Bike MS NYC (Almost) Century Ride Part II: The Fun Part

Yesterday I started a post about last Sunday’s Bike MS NYC ride.  I signed up for the century (100 mile) option, despite the fact that I had never ridden anywhere near 100 miles, and the last time I had ridden for so long was at last year’s Bike MS NYC, when I completed the 55-mile route.  If you haven’t already read the first post, I suggest you start here then come back.  At the end of the last post, I described how the day started off rather inauspiciously, due to both the unexpected rain and the fact that I was already sore from a 4-mile run to pick up my rider packet at the last moment.  This post picks up where the last one left off, as I headed to the starting line on my bike.

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A packed starting line on a rainy day at Bike MS NYC 2013.

My mood began to improve as I rode down to the Hudson River Greenway from my building.  The streets were quiet, and the most frequently heard sound was the whirr of bicycle wheels spinning down the street alongside me, all on their way to this huge ride.  The mix of riders at Bike MS NYC is certainly not the same as that on your typical New York bike path.  I saw much lighter and more aero bikes, much thinner riders, and plenty of Lycra.

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Looking back from the starting line, cyclists as far as the eye can see.

Although many average-looking riders on average bikes participate in the 30-mile loop, which takes place on completely closed roads, the 55 and 100 mile participants tend to come much more dressed for the occasion.  Road bikes with drop handlebars are the norm, and many also have tri-bars, aero wheels, and even aero hydration packs.  Many riders come in jerseys specially made for the event, typically with the team name, such as Barclays or Bloomberg, clearly displayed.  Others come in jerseys from previous NYC area cycling events, or even previous years’ Bike MS jerseys.  This year I also noticed quite a few riders in the Bike MS Top Fundraiser jerseys, which I must say are far more attractive than last year’s version.

After about a half hour of mingling in the crowd and eating bananas (this is apparently all they could muster for the “free breakfast” for a crowd of 5,000), there were a few speeches and then the ride began!  Five thousand bikes making their way down the West Side Highway is truly a sight to behold.  The pack doesn’t move very fast, an inevitable necessity given the sheer magnitude of the crowd (and in fact, it wasn’t until after the first major rest stop, about 25 miles into the ride in Alpine, NJ, that there wasn’t constantly someone riding beside me).  It almost felt like being in a parade, except that the marchers were the only ones doing the cheering (aside from a few volunteers and some cops).

After a few miles of easy pedaling, we reached the highlight of the event for 55/100 milers: a traffic-free ride through the Holland Tunnel.  This was only the second time ever the ride was going through the tunnel, and I was pleasantly surprised to find that the metal grooves in the road that gave so many riders problems last year were conveniently covered.  [While there will be time for critiquing the ride organizers later on, I was rather impressed overall with the improvements in remedying key problem areas from last year.  The route signage, in particular, was dramatically better.]  Approaching the tunnel, I overheard another rider ask “why is everyone screaming in there?”  “Because of the echo,” I answered back, feeling like a seasoned veteran familiar with the course.  The echo, in fact, was one of my most memorable experiences from last year’s ride.  If you’ve ever been through any of New York’s automobile tunnels with the windows open, you know that the overwhelming sensation is of painfully loud engine noises.  In contrast, being there on a bike is sheer pleasure, as the reverberations of hundreds of wheels spinning, chains turning, and riders yelling lends the event an amusement park feel.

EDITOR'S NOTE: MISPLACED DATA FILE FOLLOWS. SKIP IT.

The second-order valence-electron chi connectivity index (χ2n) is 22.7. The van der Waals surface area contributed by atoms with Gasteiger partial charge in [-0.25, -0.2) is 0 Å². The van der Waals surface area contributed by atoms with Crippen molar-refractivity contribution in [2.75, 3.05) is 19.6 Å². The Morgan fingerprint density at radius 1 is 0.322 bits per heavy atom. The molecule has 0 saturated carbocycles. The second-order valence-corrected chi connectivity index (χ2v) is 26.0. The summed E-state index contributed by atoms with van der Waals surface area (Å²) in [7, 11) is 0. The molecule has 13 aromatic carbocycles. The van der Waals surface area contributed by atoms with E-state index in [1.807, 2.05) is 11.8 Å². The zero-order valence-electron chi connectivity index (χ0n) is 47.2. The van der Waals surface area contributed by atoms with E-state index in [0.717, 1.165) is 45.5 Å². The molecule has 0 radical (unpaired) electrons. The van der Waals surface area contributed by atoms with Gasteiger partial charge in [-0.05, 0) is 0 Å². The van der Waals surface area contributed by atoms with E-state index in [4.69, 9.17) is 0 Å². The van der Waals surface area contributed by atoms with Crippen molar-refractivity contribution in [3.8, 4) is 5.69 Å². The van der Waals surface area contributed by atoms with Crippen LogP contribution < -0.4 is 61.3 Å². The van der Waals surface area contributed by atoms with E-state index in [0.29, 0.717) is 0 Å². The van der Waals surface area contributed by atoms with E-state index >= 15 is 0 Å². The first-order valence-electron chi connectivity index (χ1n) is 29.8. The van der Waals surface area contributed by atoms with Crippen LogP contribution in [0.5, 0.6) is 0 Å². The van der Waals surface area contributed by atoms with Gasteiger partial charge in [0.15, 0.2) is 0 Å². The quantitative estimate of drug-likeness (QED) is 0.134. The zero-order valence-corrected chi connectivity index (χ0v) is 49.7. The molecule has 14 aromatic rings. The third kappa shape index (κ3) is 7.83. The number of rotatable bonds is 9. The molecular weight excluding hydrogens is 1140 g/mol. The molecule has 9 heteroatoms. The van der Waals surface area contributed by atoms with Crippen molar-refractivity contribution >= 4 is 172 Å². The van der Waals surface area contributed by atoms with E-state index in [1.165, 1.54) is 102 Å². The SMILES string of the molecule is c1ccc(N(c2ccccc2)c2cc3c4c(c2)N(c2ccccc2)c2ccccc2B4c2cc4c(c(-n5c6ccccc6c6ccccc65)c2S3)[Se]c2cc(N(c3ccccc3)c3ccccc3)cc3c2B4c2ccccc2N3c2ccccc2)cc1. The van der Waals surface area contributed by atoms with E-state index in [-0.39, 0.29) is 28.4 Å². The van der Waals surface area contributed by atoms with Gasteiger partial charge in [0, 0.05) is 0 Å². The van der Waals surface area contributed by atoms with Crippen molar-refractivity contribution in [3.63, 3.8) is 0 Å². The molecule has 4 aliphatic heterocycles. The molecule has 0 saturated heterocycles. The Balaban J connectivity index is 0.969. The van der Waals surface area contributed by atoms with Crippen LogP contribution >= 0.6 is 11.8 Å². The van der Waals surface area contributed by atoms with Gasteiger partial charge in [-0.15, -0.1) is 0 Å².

Once in New Jersey, the ride mostly hugs the waterfront while making its way north to Henry Hudson Drive in Palisades Interstate Park.  At the last bit of this section, along River Road, comes a steep hill that makes its way up to the George Washington Bridge.  Last year I had to get off and walk the bike at this point.  But I knew this was coming, so I prepared by riding easy for a couple of miles beforehand, and I easily made it up the hill and past many stalled riders who either couldn’t make it without stopping or were stopped for teammates who couldn’t.

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Henry Hudson Drive two weeks earlier, sans Bike MS riders.

At the top, someone shouted “congratulations, you’ve made it up the hardest hill of the day.”  Ahh, if only that were true.  Henry Hudson Drive starts out as a steep descent down the Palisades, almost all the way down to the Hudson River.  But, as is often the case in cycling, the steep descent went by far too quickly, only to be followed by a long, hard slog back up the Palisades.  This, in fact, was the hardest ascent of the day.  Last year I figure I must have spent at least a half hour slowly walking my bike up the hill.  Here, too, though, I had come prepared, having done exactly this climb as part of a practice ride just 2 weeks prior.  In just over 11 minutes I made it up the approximately 1.5 mile climb with over 500 feet of elevation gain.  Just one mile of easy pedaling up Route 9W later I made it to Alpine, the first major rest stop and site of some of my best memories from last year.  Tomorrow’s post will pick up from here, but it now looks like it may take me four posts to finish the story.

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